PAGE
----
With a month to go before jury selection is set to begin for his death penalty hearing, lawyers for the man behind one of the deadliest school massacre in American history Tuesday argued death should not be an option in his case.
But, if it remains an option, he tried to argue victim impact statements should not be presented to the jury because they will inject emotion into the jury’s deliberations.
Such statements, which will likely be read in court by survivors of the victims, “will appeal to and have a tendency to overwhelm the emotions of jurors,” assistant public defense Tamara Curtis argued.
Judge Elizabeth Scherer denied the defense motion for Nikolas Cruz.
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Curtis also unsuccessfully sought to block death by noting previous state attorney Michael Satz arbitrarily applied his authority to seek death because his office did not have a consistent policy on when to seeks death in first-degree murder cases.
Assistant state attorney Carolyn McCann responded by saying “this is a case that calls out for the death penalty” and noted Satz’ successor, Harold Pryor, has also decided to seek the ultimate punishment.
The defense next sought to have the judge preclude the state from arguing to the jury that the killers targeting of a public school disrupted a public function and, in killing three staff and teachers, targeted appointed officials. Both are criteria the legislature has defined as aggravating factors, which the state can use to argue for death.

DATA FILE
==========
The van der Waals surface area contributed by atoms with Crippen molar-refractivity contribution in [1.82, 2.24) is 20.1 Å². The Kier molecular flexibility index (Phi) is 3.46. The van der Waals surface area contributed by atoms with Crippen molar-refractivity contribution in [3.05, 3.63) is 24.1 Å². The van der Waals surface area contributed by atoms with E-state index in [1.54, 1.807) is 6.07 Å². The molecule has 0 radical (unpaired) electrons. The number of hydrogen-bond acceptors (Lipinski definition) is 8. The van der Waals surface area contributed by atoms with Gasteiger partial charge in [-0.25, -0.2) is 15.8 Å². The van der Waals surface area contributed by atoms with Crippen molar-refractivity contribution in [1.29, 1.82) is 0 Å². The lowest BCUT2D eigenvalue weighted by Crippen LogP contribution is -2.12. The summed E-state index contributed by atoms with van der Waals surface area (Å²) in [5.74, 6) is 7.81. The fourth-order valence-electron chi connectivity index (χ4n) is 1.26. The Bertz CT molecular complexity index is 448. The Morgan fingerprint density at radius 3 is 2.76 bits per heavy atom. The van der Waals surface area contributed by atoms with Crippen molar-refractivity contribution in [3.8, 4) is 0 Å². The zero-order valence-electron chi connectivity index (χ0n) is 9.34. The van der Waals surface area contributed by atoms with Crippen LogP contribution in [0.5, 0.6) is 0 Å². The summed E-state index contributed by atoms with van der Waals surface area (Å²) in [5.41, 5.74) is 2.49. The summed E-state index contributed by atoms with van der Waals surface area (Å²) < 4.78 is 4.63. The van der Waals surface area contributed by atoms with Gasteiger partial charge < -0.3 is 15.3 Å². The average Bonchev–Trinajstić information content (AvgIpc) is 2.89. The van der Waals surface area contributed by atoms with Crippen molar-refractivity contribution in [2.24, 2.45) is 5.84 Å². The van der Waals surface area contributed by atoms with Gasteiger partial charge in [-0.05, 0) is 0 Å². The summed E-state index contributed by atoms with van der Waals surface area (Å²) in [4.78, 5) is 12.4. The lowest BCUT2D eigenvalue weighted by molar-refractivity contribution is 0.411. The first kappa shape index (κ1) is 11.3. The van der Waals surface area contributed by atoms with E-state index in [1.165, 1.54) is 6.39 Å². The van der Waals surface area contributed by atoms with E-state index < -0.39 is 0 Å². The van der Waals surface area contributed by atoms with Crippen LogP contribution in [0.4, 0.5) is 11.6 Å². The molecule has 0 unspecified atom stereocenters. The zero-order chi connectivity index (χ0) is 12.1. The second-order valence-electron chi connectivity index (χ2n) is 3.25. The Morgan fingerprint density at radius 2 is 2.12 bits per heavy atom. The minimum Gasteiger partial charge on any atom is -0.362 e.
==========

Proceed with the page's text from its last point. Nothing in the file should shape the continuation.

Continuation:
“He didn’t choose to target a mall with shoppers …. (Or) worshippers in a house of worship,” McCann said. “He chose to target students and staff at Marjory Stoneman Douglas High School… he disrupted school and he hindered school.”
Scherer said the state has complied with legal requirements by informing the defense which aggravating factors it will rely on, and denied the defense request to strike those factors from the state’s future arguments.
The defense is submitting the motions to exercise and protect the defendant’s rights to a fair trial. Even though they are being denied at the trial court level, they preserve those arguments for appeal.
The defense did win one argument made weeks ago, when Scherer Monday ordered certain evidence recovered after the shooting in the home where the killer was living will not be allowed into evidence at this point.
That included 18 cartridges of the same caliber used in the killings, a tactical helmet and vest, and a packing list revealing a firing pin and ammunition being delivered to the home in the days before the February 14, 2018 massacre.
Scherer found none of that was relevant to the sentencing because those items were not used in the actual attack. She noted the killer had already pled guilty to the crimes, so it was no longer necessary for the state prove he was the killer.